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JAMSHÊD.-A Katár KáFir; NEPHEW OF GENERAL FERAMORZ.
MEASUREMENTS OF HEAD (BY DR. JOHN BEDDOE).
1. Greatest length of head from glabella
1727 2. Length from tuber occip. to greatest convexity of frontal arch
6-7 170*2 3. Length from tuber occip. to glabella
6.8 1727 4. Greatest length of head from smooth depression above glabella (ophryon)
675 1714 5. Greatest length of head from depression at root of nose 665 1689 6. Length from chin to vertex
9:1 231'1 7. Least breadth between frontal crests
37 94 8. Greatest breadth between zygomata
5^1 1295 9. Breadth from tragus to tragus
5 127 10. Greatest breadth of head
59 149:8 yielding cranial index 86.7 11. Breadth between greatest convexities of mastoid pro
53 12. Greatest circumference of head
5232 13. Circumference at glabello-inial line
20*4 14. Circumference at inion and frontal convexity
20-5 15. Arc from nasal notch to inion (tuber occip.)
325'1 36. Arc from one meatus to the other across top of head... 14'4 3657 17. Arc from one meatus to the other over glabella
2921 18. Length of face (nasal notch to chin), giving facial index, 804
4'1 104'I Height from meatus to vertex
53 133'5 Bigoniac breadth
4'I 1035 The head, though strongly brachy-cephalic, is distinctly of Aryan type ; high and round, but not at all acro-cephalic; the inion is placed very high.
JAMSHÊD—(continued). THE FOLLOWING MEASUREMENTS ARE ACCORDING TO THE SYSTEM OF
SCHWARZ, OF THE NOVARA EXPEDITION. 28. From the growth of hair to the incisura semilunaris sterni
25 29. From the inion to the Halswirbel (vertebra prominens)
14'45 30. Direct diameter, from one meatus aud. ext. to the other
11.85 31. Outer angle of the eye to the other
8 75 32. Inner angle of the eye to the other
275 33. Distance of the fixed points of the ear
4'05 34. Breadth of the nose
32 35. Breadth of the mouth
5* 36. Distance of the two angles of the lower jaw
10:35 37. From incis. semil. sterni to the seventh vertebra
12'95 38. From the axillary line over the mammæ to the other
26.4 39. From sternum to columna vertebralis, straight across
JAMSHÊD.-SYSTEM OF Schwarz—(continued).
22'35 26'05 33:5 37
4195 88-25 19'25 26.85
434 39'2 14.75
40. From one spina anterior superior ilii to the other
to the other middle line
side 49. From the most prominent part of the sternal articulation of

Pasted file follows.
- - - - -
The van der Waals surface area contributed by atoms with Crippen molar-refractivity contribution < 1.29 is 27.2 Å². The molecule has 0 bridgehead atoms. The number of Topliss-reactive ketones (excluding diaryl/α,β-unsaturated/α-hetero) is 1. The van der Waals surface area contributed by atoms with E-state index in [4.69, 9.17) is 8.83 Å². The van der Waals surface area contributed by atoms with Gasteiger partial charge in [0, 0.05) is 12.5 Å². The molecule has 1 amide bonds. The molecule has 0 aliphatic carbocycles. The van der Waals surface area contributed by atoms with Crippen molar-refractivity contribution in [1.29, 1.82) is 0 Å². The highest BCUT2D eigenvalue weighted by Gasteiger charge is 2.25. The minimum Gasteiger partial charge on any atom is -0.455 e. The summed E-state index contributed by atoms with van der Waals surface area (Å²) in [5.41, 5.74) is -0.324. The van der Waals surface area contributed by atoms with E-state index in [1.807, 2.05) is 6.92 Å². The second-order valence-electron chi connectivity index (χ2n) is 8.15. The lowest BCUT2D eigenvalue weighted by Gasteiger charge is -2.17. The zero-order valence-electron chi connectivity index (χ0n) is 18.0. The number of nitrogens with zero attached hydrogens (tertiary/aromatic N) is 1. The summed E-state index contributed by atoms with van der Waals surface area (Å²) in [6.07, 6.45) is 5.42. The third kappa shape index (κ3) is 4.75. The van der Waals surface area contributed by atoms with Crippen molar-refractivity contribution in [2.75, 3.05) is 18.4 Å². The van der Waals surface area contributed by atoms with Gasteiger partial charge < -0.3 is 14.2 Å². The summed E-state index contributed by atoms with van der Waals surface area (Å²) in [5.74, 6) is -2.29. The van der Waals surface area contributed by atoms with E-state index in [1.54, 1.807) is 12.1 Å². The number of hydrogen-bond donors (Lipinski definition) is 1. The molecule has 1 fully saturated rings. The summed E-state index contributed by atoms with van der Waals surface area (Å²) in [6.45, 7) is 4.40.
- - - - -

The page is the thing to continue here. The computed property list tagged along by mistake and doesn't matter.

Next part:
the clavicular to above 50. From same point to the navel 51. From navel to upper edge of the symphysis ossium pubis 52. From the 5th lumbar vertebra along the edge of the pelvis to
the edge of the symphysis 53. From the 7th vertebra to the end of the os coccygis 54. From one acromion to the other across the back 55. From the acromion to the condyl. ext. humeri 56. From ext. condyl. humeri to processus styloideus radii 57. From processus styloideus radii to metacarpal joint 58. From the same joint to the top of the middle finger 59. Circumference of the hand 60. Greatest circumference of upper arm over the biceps 61. Greatest circumference of forearm 62. Smallest circumference of forearm 63. From trochanter major to condyl. ext. femoris 64. 65. 66. 67. 68. From condyl. ext. femoris to mal. ext. 69. Circumference of knee joint 70. Circumference of calf ... 71. Smallest circumference of leg 72. Length of the foot 23. Circumference of instep 74. Circumference of metatarsal joint 75. From external malleolus to ground 76. From condyl. intern. to malleolus int. 77. Greatest circumference of thigh... 78. Smallest circumference of thigh... 79. Round the waist 8. Height of man (English, 5:31) 81. Colour of hair, very dark reddish-brown. 82. Colour of eyes, hazel-grey. 83. Colour of face, yellowish-brown. 84. Colour of skin of body, lighter than above. 85. Weight, 86. Strength, 8;. Pulsation, 80 (a little excited).
43* 60-35 4307 32'25 25 IO'2
98 214 26.8 24'5 15'2 34'35
NOTE ON THE HEADFORM OF THE DARDS AND OF THE
JOHN BEDDOE, M.D., F.R.S. It is a good many years since, by the courtesy of Dr. Leitner, I was enabled to see, examine, and take measurements of Jamshed, a Siah-Posh (Katár) Kafir whom he had brought to England.
These measurements are now in course of publication by Dr. Leitner, together with a series taken from certain Dards who had been in his service.